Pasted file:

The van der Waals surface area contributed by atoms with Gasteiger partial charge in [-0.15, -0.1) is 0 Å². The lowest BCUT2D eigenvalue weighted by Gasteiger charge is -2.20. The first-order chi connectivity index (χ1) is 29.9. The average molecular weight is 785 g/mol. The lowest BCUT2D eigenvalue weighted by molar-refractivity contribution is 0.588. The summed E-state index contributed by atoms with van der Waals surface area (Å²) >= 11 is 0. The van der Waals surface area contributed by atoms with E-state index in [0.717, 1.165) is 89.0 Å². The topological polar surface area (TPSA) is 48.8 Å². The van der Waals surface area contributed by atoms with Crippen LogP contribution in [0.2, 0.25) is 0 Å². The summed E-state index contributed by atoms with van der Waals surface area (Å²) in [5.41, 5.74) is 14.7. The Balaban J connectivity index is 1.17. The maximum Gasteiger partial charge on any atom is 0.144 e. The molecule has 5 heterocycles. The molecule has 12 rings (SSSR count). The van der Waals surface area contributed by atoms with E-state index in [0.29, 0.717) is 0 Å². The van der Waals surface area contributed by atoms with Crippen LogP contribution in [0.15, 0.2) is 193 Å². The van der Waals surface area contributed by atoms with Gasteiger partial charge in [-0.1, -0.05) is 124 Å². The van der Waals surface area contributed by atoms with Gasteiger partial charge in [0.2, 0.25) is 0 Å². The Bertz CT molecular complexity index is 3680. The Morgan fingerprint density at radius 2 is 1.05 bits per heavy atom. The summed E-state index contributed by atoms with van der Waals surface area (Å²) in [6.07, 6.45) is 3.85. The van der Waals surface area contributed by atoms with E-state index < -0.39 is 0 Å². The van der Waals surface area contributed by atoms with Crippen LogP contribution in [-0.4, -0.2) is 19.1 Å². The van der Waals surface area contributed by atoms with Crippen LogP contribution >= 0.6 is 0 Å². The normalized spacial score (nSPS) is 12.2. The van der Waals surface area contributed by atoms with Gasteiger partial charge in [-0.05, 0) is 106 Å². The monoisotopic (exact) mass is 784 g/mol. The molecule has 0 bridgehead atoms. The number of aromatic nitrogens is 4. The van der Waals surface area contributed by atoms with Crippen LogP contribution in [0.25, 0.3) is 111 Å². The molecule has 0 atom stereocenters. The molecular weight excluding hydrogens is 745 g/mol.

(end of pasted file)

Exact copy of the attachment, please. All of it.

The van der Waals surface area contributed by atoms with Gasteiger partial charge in [-0.15, -0.1) is 0 Å². The lowest BCUT2D eigenvalue weighted by Gasteiger charge is -2.20. The first-order chi connectivity index (χ1) is 29.9. The average molecular weight is 785 g/mol. The lowest BCUT2D eigenvalue weighted by molar-refractivity contribution is 0.588. The summed E-state index contributed by atoms with van der Waals surface area (Å²) >= 11 is 0. The van der Waals surface area contributed by atoms with E-state index in [0.717, 1.165) is 89.0 Å². The topological polar surface area (TPSA) is 48.8 Å². The van der Waals surface area contributed by atoms with Crippen LogP contribution in [0.2, 0.25) is 0 Å². The summed E-state index contributed by atoms with van der Waals surface area (Å²) in [5.41, 5.74) is 14.7. The Balaban J connectivity index is 1.17. The maximum Gasteiger partial charge on any atom is 0.144 e. The molecule has 5 heterocycles. The molecule has 12 rings (SSSR count). The van der Waals surface area contributed by atoms with E-state index in [0.29, 0.717) is 0 Å². The van der Waals surface area contributed by atoms with Crippen LogP contribution in [0.15, 0.2) is 193 Å². The van der Waals surface area contributed by atoms with Gasteiger partial charge in [-0.1, -0.05) is 124 Å². The van der Waals surface area contributed by atoms with Gasteiger partial charge in [0.2, 0.25) is 0 Å². The Bertz CT molecular complexity index is 3680. The Morgan fingerprint density at radius 2 is 1.05 bits per heavy atom. The summed E-state index contributed by atoms with van der Waals surface area (Å²) in [6.07, 6.45) is 3.85. The van der Waals surface area contributed by atoms with E-state index < -0.39 is 0 Å². The van der Waals surface area contributed by atoms with Crippen LogP contribution in [-0.4, -0.2) is 19.1 Å². The van der Waals surface area contributed by atoms with Crippen LogP contribution >= 0.6 is 0 Å². The normalized spacial score (nSPS) is 12.2. The van der Waals surface area contributed by atoms with Gasteiger partial charge in [-0.05, 0) is 106 Å². The monoisotopic (exact) mass is 784 g/mol. The molecule has 0 bridgehead atoms. The number of aromatic nitrogens is 4. The van der Waals surface area contributed by atoms with Crippen LogP contribution in [0.25, 0.3) is 111 Å². The molecule has 0 atom stereocenters. The molecular weight excluding hydrogens is 745 g/mol.